How Mental Illness Affects My Friendships

May 01, 2019

I wouldn't say I have the worst track record of being a friend but it's for sure not getting any better as I'm getting older. You see, when we are young we're kind of forced to do the whole socialising thing, but now that I have aged, now that I'm damaged and now that I have absolutely no desire to put up with bullshit, it's definitely gotten worse. I've always considered myself as someone who's easy going and kind but it's hard being a good friend when you struggle with your mental health. It's hard to make friends and it's hard to keep up with friends. I'm not good at keeping up with people. I'm good at being a girlfriend and a best friend to my boyfriend but that's about it. I'm not a flaky kind of girl but I ghost, a lot of the times. I mean, imagine trying to ghost the person you live with, that'd be weird.

I just don't have the patience anymore. I tried the whole socialising thing and, at 28 years of age, I've noticed it's very much like dating. You need to feel each other out, see how everything goes. People are suspicious. They wanna know who you vote for, what you eat, what you breathe. I used to crave connecting with people that know what it's like to struggle with your health but I've come to realise that that isn't at all beneficial for my recovery. You change and you get better or you change and you get worse. You don't grow together and that is a tough pill to swallow. You don't need to have mental health issues for that last one but it's important nevertheless. Going to therapy and being in recovery doesn't just mean you're getting treatment, it also involves changing the language you use, the way you talk to yourself and to others. You learn simple things like replacing 'I have to' with 'I would like to'. You learn to say 'thank you for waiting' instead of 'sorry I'm late'. You learn to pick and choose your words wisely, you start to pay attention and listen to how others use their words. You start distinguishing facts from feelings, manners from boundaries. You start learning what you want in a relationship.

Being in recovery has made the friendship scene a little challenging for me. I have noticed that a lot of people don't actually love themselves, don't treat themselves with respect, are very dismissive when it comes to emotions and don't have their shit together as much as I thought they did. I want to protect my energy and potential friendships are something that I judge much more severely. Now, more than ever, I have the desire to connect with people who are aware of their feelings, their struggles, people who aren't just looking to vent and unload all the negative energy they've built up inside. I admire those who know how to take responsibility. I don't know why friendship-wise I've never taken my own advice but I've always said that you shouldn't date those who are the same as you, you should invest your time in connecting with the people who teach you something new, who inspire you, have a way of peaking your interest about concepts and subjects in a way you've never thought about before. In other words, date what you don't have instead of dating what you do.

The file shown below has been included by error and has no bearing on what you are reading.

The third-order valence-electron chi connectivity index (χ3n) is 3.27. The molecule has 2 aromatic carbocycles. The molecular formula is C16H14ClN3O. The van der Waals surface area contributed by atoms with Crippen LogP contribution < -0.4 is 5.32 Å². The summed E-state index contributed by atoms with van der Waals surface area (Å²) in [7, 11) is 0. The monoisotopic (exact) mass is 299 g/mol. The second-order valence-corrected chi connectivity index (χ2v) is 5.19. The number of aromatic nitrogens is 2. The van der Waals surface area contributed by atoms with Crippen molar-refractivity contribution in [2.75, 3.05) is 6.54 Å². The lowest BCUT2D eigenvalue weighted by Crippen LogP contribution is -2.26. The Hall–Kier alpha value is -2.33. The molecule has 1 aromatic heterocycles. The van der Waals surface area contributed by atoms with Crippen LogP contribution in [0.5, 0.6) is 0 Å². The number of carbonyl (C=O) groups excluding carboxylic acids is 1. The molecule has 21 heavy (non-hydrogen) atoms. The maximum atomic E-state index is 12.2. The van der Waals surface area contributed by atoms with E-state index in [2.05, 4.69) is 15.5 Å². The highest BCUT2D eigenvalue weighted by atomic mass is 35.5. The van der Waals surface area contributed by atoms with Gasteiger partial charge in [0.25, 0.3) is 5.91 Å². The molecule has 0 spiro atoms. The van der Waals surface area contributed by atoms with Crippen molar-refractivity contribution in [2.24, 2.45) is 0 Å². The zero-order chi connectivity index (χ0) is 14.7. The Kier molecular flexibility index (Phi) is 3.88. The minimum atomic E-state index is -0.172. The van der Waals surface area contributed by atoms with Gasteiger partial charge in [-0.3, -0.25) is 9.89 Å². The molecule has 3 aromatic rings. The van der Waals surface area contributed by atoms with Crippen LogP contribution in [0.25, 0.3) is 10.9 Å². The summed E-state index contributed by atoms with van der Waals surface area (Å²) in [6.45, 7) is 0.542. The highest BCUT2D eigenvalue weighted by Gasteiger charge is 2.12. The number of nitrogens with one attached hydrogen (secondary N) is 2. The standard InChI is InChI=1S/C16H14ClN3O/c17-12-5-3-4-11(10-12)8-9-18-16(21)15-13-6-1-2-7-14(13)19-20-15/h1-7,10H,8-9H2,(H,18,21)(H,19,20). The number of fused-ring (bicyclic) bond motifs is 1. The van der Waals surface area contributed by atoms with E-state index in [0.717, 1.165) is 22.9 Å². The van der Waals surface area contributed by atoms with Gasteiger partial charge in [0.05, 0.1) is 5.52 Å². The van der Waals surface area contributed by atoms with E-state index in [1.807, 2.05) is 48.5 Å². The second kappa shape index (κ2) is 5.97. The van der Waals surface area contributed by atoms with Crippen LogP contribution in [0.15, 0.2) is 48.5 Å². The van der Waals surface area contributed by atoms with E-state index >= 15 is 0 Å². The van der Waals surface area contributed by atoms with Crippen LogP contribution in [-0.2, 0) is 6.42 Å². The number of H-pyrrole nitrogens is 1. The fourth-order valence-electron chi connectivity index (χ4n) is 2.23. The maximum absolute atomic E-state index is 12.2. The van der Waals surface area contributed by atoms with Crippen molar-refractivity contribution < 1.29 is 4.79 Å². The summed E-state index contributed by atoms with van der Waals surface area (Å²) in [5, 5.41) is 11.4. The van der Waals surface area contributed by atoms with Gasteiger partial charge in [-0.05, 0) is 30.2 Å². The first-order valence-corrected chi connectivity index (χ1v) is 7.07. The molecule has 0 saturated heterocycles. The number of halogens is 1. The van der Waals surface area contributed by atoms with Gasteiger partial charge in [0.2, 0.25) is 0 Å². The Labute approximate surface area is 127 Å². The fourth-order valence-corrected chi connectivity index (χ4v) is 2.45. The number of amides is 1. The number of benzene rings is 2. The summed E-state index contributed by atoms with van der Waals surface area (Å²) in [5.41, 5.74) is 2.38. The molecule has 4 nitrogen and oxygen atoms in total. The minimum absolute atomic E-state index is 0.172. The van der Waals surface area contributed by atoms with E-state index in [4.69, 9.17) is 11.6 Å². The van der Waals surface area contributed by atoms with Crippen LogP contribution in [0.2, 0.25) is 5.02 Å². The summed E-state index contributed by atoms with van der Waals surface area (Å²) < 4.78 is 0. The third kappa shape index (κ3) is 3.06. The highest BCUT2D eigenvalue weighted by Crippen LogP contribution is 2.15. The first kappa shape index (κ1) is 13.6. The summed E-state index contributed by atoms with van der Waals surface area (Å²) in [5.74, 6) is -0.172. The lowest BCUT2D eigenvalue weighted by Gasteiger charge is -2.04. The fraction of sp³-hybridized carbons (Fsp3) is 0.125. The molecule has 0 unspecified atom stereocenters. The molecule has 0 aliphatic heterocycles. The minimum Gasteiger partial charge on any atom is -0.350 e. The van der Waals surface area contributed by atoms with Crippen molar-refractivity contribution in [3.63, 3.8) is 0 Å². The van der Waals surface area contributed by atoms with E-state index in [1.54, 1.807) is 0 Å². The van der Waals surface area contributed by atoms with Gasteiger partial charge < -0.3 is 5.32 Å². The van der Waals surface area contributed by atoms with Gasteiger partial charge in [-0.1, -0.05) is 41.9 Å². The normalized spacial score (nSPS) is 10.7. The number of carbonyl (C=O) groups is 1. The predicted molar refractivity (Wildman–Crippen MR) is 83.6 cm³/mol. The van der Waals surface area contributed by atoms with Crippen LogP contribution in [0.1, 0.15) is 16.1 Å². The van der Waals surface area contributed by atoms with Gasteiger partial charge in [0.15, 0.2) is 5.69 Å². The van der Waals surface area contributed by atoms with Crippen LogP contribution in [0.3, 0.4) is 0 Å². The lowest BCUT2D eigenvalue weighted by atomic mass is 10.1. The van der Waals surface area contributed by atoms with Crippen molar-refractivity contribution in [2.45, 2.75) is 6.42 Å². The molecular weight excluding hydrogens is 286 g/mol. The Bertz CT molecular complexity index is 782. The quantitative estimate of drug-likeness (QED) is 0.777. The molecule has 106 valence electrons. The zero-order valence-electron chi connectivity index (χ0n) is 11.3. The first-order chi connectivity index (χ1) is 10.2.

I think I'm re-evaluating what I like and what I want. I have a few good friends now that I see once in a while for which I'm very grateful but I miss the kind of spontaneity where I can ask someone to hang out with on whim, laugh or cry with on the phone, things like that. I miss having a friend to organise parties with, trips, someone other than my boyfriend. Sometimes I wonder if I'm just too comfortable being by myself or if I'm simply self sabotaging because I didn't have good examples of healthy relationships when I was young. Making friends as an adult is hard. I don't have any friends left from school because I didn't want to (too many bad memories) and the friends that I did make when I lived abroad all do their own thing now, just like I'm doing mine. I've thought about signing up to a friendship app but I'm not sure that is how I want to spend my time or where I want to focus my energy. Come to think about it, I've pretty much made all of my friends online starting from the age of 19. Facebook was the first platform I used, now mostly Twitter and Instagram but with a lot more hiccups. It's been 10 years and unfortunately many weirdos have found their way onto the internet.

I'm not sure what my next steps will be. Do I focus on what I have, on getting better and knowing what I want or do I try harder? Not gonna lie, socialising can be rather exhausting for me. I often find myself having a hangover the day after I've seen someone. My head and stomach will ache and I'm just so tired. I'm currently recuperating from an event I went to last night. I'm feeling good but I know I need to take things slow or I'll crash and burn later. I have more plans this weekend and I want to have fun. Because I don't have a basic friend group I belong to, I hang out with certain family members a lot. We don't look like family, which I like so it isn't obvious when we're out. We're also close in age so that's nice. I wonder if sometimes I simply just have major fomo. People who I think are successful always seem to have many friends. I might be making that up, I don't know. I'm insecure, that's one thing I know for sure. 

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